Reflection: As we lift off the runway on the flight home from Toronto to Saskatoon, something seems wrong. On our ascent, we level out too quickly, even drop a bit in elevation, and the sounds are off.
Within five minutes of take-off, the pilot announces a malfunction with the nose gear on the plane. It appears to be locked in the down position and refuses to retract. (Better that than the other way around!) He intends to return to Toronto after calculating how much fuel we need to burn off before it’s safe to land.
A half hour later we learn we will be working off another 45 minutes of fuel. In total, we spend an hour and a half zigging, zagging, and circling the skies over southern Ontario.
It’s an interesting experience to find yourself in a situation totally out of your control where your next 90 minutes may or may not be your last. What would you do in that place with that time?
I thought about it, and rejected the idea of reading the newspaper, watching a movie, or going over my notes from my conference. Those activities all seemed a bit pointless – distractions at best. I thought briefly about writing a note to those I love. But that seemed a tad melodramatic.
And so, I simply thought about my recent connections with those who are dear to me. I’d spoken with my husband by phone each of the days I’d been away. I’d visited with my folks the day before I’d headed east. I’d spent the previous weekend with daughter number one and her family in Calgary. I’d traded phone calls and messages making a plan to meet for lunch with daughter number two.
I’d connected with all five of my sisters as we worked through plans for Christmas dinner. I’d shared laughs and great conversations with my friends and business colleagues at the conference. I’d recently spent an afternoon with a group of women friends who meet two or three times a year. I’d posted encouraging comments on the Facebook posts of several dear friends. I’d spoken with the neighbors making a plan for a get together first thing in the new year.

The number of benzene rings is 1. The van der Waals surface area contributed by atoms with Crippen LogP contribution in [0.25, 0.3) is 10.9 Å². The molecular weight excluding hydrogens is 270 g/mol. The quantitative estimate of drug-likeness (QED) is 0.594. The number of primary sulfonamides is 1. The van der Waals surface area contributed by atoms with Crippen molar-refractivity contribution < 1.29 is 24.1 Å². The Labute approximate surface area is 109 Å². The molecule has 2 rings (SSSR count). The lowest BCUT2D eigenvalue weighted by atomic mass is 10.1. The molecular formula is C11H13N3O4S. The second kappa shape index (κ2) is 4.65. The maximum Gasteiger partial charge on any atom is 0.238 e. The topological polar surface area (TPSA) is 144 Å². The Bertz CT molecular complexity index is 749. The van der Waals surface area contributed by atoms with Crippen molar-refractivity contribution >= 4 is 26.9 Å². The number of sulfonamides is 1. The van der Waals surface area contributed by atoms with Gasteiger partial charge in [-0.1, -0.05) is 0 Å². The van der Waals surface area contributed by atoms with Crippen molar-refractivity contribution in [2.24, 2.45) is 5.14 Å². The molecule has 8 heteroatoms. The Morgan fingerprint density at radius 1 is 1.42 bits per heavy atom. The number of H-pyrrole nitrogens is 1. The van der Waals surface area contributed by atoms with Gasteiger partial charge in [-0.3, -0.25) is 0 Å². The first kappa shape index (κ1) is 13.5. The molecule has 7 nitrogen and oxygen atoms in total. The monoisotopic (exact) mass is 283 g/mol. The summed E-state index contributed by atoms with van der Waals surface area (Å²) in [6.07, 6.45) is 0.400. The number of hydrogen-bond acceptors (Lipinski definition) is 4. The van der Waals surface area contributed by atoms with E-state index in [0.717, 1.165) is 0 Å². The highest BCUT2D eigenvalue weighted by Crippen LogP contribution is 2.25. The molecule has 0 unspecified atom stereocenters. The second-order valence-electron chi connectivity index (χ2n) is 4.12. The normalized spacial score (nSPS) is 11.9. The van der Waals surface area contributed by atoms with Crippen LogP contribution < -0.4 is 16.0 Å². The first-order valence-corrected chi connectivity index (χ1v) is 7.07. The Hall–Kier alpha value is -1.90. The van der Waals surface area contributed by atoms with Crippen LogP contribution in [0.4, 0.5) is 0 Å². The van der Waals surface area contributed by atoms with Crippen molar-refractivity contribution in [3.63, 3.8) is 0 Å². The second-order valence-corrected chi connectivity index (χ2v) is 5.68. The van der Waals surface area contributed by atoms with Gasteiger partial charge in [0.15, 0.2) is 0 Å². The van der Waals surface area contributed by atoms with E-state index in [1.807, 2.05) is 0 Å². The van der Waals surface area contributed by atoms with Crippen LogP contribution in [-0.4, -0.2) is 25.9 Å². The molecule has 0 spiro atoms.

Sure, there were plenty of loose ends and things undone that also flashed through my mind. I could easily have created a long list of tasks awaiting attention – programs to plan, gifts to buy, books to sell, and art to make. But, somehow that all seemed secondary and nowhere near as important as whether or not I was current with the key people in my world. Had the most important words been said and deepest feelings shared?
I think one of the reasons I felt surprisingly calm during those 90 minutes up in the air, was that, for once in my life, my answer to that question was ‘yes’. And, believe me, I’m acutely aware that this has not always been the case, and that I will probably fall short again in the future.
Action: You’re reading this now, so you already know that we landed safely back in Toronto. We were greeted by emergency vehicles, flashing lights, firefighters and plans to move us to another plane for a second attempt at Running Back To Saskatoon*.
So what’s my point? Well, as much as we may not like to entertain the idea, the fact of the matter is that any hour could well be our last.
How current you are at this very moment with the most important people in YOUR life?
And if you find a few gaps or disconnects, what are you waiting for?
Reach out. Share your thoughts and feelings. Say what you have to say. There will never be a better time than now.
Quotes Of The Week: If you were going to die soon and had only one phone call you could make, who would you call and what would you say? And why are you waiting? – Stephen Levine
Everything becomes a little different as soon as it is spoken out loud. – Hermann Hesse
Resources Of The Week: Here’s a cool idea for keeping in touch with the people who matter in your life. The Postcardly service takes your photo, turns it into a postcard, prints your message on the back, and mails it to your intended recipient. Whose heart doesn’t lift just a bit at the sight of real mail in the post box?
* Lovers of vintage music might enjoy this link to the Guess Who live in concert performing Running Back To Saskatoon.
In reply to last week’s message, What’s It Take To Feel In Charge, Pause reader LK writes: As a 29 year old making my way through the world, the good life to me translates like this. Be accountable (give yourself permission, pay attention, choose). Take responsibility (reflect, choose, protect your time). Quit being lazy (focus, protect your time). If you do all of these things you will have time for play (pause). I really like how you took it in a different direction – recognizing that there is a lot of research and literature, but at the end of the day, it comes down to application which equals work. Nice article.